What is Cleithrophobia?
Cleithrophobia, also known as Cleisiophobia or Clithrophobia, is a social phobia of being locked in an enclosed space. Rides that utilize shoulder harnesses or other tight-fitting restraints, locked rooms, and MRI chambers are common triggers.
The root word 'cleithro' is Greek meaning to 'shut' or 'close' and the word 'phobia' comes from the Greek word ‘phóbos’ meaning 'fear.'
Symptoms of Cleithrophobia
Extreme Anxiety, Dread
- Shortness of Breath
- Rapid Breathing
- Heart Palpitations
- Excessive Sweating
- Dry Mouth
- Confusion / Inability to Articulate Clearly
- Lack of Focus
- Feelings of Powerlessness
- Obsession with the Subject of the Phobia
- Fear or Feelings of Losing Control
- Avoidance Behavior
Causes of Cleithrophobia
Cleithrophobia is a social anxiety disorder. Social phobias result in avoidance of social situations due to fear of being embarrassed in public and affect men and women equally. Extreme social anxieties often start in childhood or adolescence due to social traumas or embarrassments, etc., and may be accompanied by other anxiety disorders or depression.
The origins of social anxiety disorders are not as well-understood as specific (or “isolated”) phobias, where a direct fear of injury from some specific animal, thing or situation forms a clear basis for the fear. Even so, hereditary factors may be present, such as a genetic tendency to be “high strung”, nervous, etc.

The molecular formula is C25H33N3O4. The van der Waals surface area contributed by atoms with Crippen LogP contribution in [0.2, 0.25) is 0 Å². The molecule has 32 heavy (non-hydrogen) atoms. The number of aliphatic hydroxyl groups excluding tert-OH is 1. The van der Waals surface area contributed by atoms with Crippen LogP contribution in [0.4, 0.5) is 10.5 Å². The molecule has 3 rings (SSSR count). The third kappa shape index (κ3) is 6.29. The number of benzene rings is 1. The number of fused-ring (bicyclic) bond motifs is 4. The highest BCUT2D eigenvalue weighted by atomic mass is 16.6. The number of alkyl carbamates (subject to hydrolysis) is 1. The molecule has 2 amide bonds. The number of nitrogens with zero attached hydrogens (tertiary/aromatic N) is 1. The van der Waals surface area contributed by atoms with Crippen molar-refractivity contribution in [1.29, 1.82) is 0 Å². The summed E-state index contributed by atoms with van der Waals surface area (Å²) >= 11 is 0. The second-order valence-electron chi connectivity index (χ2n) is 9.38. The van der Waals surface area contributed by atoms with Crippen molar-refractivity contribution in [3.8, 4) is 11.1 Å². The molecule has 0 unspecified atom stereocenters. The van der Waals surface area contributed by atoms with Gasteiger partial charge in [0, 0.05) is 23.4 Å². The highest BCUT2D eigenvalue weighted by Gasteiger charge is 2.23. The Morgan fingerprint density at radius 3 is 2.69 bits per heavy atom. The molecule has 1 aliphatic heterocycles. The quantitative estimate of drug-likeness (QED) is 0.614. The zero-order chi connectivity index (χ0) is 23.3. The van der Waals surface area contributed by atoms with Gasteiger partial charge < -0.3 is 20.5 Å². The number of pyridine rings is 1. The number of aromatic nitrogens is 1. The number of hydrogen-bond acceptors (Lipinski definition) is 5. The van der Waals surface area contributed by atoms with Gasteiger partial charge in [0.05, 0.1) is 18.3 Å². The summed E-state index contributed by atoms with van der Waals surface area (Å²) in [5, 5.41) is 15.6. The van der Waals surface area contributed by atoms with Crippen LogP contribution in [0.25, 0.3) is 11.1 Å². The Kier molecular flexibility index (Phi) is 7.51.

In all kinds of phobias, external experiences and / or reports can further reinforce or develop the fear, such as seeing a family member or friend who is affected. In extreme cases, indirect exposures can be as remote as overhearing a reference in conversation, seeing something in the news, on TV, or in the movies.
Cleithrophobia, like most phobias, stems from a subconscious overprotection mechanism, and as with many phobias can also be rooted in an unresolved emotional conflict.
Cleithrophobia is triggered by confinement in any space. Although often confused with Claustrophobia, the fear of tight spaces, Cleithrophobia is actually the fear of being trapped in an enclosed space, not simply tight spaces. While a person suffering from Claustrophobia may be affected by any small spaces, a Cleithrophobic would be perfectly fine entering a small space as long as there are no restraints.
Treatments for Cleithrophobia
Cognitive Behavior Therapy (CBT)
- Habit Strategies To Relax
- Cognitive Therapy (CT)
- In Vivo Exposure
- Response Prevention
- Group Therapy
- Energy Psychology